Russia and Ukraine reached agreement Wednesday on restoring natural gas supplies to Ukraine, ending — for now, at least — a dispute that ripped an even larger chasm between the two former Soviet republics, rattled European consumers of Russian gas and called into question Moscow’s reputation as a reliable energy provider to the West.
Almost a week after negotiations collapsed amid accusations of blackmail, sabotage and thievery, both Moscow and Kiev claimed victory in the complicated, five-year deal that involves a complex pricing plan, gas from Central Asia and a Russian-Swiss trading business that had been under investigation in Ukraine.
“Two nations won — Russia and Ukraine; Europe won; it is common sense that won,” Ukrainian Prime Minister Yuriy Yekhanurov told reporters in Kiev.
Russian President Vladimir Putin said the deal would reflect positively on the whole range of relations between Moscow and Kiev, saying it would create “stable conditions for deliveries of Russian energy carriers to our Western European partners many years into the future.”
Europe gets about a quarter of its gas from Russia, some 80 percent of that arriving in pipelines that cross Ukraine. While Ukraine buys a third of its gas from Russia, Moscow is also its key supplier.
Analysts had mixed reactions to the deal, which has Ukraine buying gas from the RosUkrEnergo trading company for almost twice what it had been paying, but still lower than the fourfold increase Russia originally sought.
The deal is “a very powerful blow which threatens Ukraine with catastrophe,” said Mykhaylo Pohrebinsky, a Kiev-based analyst.
Chris Weafer, chief strategist with Alfa Bank in Moscow, called it a “face-saving compromise” for both countries, but he blamed Russia’s state-controlled gas monopoly, OAO Gazprom, for the impasse.
“What started out as a commercial dispute turned into a political dispute, because it was badly handled,” he said.
The heads of Gazprom and the Ukrainian state-controlled company Naftogaz announced the deal in Moscow on Wednesday, three days after Russia stopped gas deliveries to Ukraine and two days after European customers reported a sharp drop-off in their own gas supplies, which cross Ukraine.
Under the complex deal, Gazprom will sell gas to RosUkrEnergo for the same price it had demanded Ukraine pay beginning Jan. 1 — $230 per 1,000 cubic meters. Ukraine will then buy gas from the company for $95 — nearly twice what it had previously been paying Gazprom.
The deal also makes RosUkrEnergo the sole provider of gas to Ukraine. Little is known about the company, however, except that it is owned by a Gazprom bank and a Swiss subsidiary of Austria’s Raiffeisen Bank. Wolfgang Putschek, a member of the executive board of Raiffeisen Invest, said Centragas was acting as custodian for “a group of international investors in the gas business.”
No one answered the repeated phone calls to RosUkrEnergo’s offices in Zug, Switzerland.
Higher transit fees
The two companies also agreed on a 47 percent increase in the transit fee Gazprom pays to Ukraine to send its gas through the pipelines — to $1.60 per 1,000 cubic meters to travel 100 kilometers. Ukraine will also pay cash for gas deliveries and Russia will pay cash for transit, Gazprom spokesman Sergei Kupriyanov said, ending a barter system that had displeased Russia.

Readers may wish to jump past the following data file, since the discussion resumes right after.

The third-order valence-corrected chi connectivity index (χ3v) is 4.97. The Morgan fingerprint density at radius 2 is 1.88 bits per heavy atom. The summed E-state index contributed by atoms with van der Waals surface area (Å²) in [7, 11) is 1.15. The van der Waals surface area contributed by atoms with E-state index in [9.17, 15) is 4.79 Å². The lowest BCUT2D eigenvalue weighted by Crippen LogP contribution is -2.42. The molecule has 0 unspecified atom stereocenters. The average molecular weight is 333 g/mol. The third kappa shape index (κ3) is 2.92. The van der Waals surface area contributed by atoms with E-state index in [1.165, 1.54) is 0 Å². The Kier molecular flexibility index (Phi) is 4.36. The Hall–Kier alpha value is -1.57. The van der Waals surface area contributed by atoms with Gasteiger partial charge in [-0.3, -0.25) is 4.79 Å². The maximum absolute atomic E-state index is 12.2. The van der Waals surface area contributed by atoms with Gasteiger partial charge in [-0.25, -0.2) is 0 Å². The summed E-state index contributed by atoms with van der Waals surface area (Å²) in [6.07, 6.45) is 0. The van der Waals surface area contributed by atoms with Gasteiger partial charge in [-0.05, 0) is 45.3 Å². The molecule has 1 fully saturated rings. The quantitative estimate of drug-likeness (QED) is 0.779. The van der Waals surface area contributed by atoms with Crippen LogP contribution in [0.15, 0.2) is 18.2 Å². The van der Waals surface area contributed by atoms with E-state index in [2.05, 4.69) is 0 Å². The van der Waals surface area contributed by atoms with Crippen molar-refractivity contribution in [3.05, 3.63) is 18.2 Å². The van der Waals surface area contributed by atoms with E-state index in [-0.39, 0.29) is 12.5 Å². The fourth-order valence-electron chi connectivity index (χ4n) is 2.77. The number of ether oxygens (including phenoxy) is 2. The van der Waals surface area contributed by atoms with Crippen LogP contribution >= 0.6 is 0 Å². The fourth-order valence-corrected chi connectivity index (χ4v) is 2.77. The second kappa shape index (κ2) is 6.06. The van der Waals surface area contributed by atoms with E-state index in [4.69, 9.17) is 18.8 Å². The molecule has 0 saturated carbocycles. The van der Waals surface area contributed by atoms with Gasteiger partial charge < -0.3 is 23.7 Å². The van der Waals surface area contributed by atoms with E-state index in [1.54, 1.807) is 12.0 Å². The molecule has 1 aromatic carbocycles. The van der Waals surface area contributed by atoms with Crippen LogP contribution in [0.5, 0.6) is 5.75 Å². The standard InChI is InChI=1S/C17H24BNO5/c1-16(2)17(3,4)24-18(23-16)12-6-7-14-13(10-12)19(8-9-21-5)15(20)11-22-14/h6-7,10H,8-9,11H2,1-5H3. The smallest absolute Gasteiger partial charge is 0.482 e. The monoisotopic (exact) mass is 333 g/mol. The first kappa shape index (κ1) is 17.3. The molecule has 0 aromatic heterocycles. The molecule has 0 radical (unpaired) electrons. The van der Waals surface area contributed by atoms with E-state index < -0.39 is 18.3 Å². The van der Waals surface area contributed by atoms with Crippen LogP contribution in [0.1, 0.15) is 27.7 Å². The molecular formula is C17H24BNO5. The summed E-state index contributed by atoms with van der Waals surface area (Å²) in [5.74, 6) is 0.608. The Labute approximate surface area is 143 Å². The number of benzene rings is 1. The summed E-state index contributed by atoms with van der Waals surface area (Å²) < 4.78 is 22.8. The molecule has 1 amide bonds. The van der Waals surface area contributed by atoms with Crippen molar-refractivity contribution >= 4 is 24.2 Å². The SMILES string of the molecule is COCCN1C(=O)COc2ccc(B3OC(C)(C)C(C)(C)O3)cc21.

RosUkrEnergo can pay and charge the different prices because it also buys gas from the Central Asian nations of Turkmenistan, Uzbekistan and Kazakhstan that will be added to the mix, Kupriyanov said. According to Ukrainian President Viktor Yushchenko, Turkmen gas sells for about $50 per 1,000 cubic meters.
Overall, the deal appears to be a greater win for Russia. Ukraine will remain subject to market prices and also Turkmenistan’s idiosyncratic president, Saparmurat Niyazov, who has been trying to raise his country’s gas prices. Turkmenistan is Ukraine’s main gas provider, but its gas runs through Russian pipelines.
Trying to curb consumption
Kupriyanov said the agreed price for Russian gas was $230 as of Jan. 1, but it would fluctuate with the market. He did not indicate how often the price would be adjusted.
Among the consequences of the deal will be greater effort in Ukraine to modernize the country’s energy-inefficent industries: “We will do everything possible to sharply reduce gas consumption,” Yekhanurov said.
The gas dispute was the most dramatic clash yet between Kiev and Moscow, whose relations chilled markedly following the 2004 Orange Revolution protests that brought pro-Western opposition leader Yushchenko to power.
Beyond a bilateral dispute, however, were the implications for Europe, which gets about a quarter of its gas from Russia, some 80 percent of that arriving in pipelines that cross Ukraine. As their price dispute reached a climax, Russia stopped selling natural gas to Ukraine on Sunday. By Monday, European customers reported a sharp decline in supplies.
After a wave of criticism from Europe, Russia increased the gas going into Ukrainian pipelines late Monday and supplies returned to normal by Wednesday. Russia had accused Ukraine of siphoning off gas intended for Europe.
Bad way to start top G-8 role
In addition to harming Russia’s reputation as a reliable energy supplier, the spat also gave Moscow a black eye as it assumes the chairmanship of the Group of Eight major industrialized nations — a position Moscow wants to use to boost its international prestige.
RosUkrEnergo last summer was under investigation by Ukraine’s state security agency, which was also probing Naftogaz and groups affiliated with Semyon Mogilevich, a Ukrainian-born Russian citizen and reputed organized crime figure who is wanted by the FBI.
Putschek said “the whole criminal investigation is complete nonsense,” and that all claims of wrongdoing were “politically driven” by former Prime Minister Yulia Tymoshenko, now a key opposition leader, and her ally Oleksandr Turchinov, the former head of the security agency.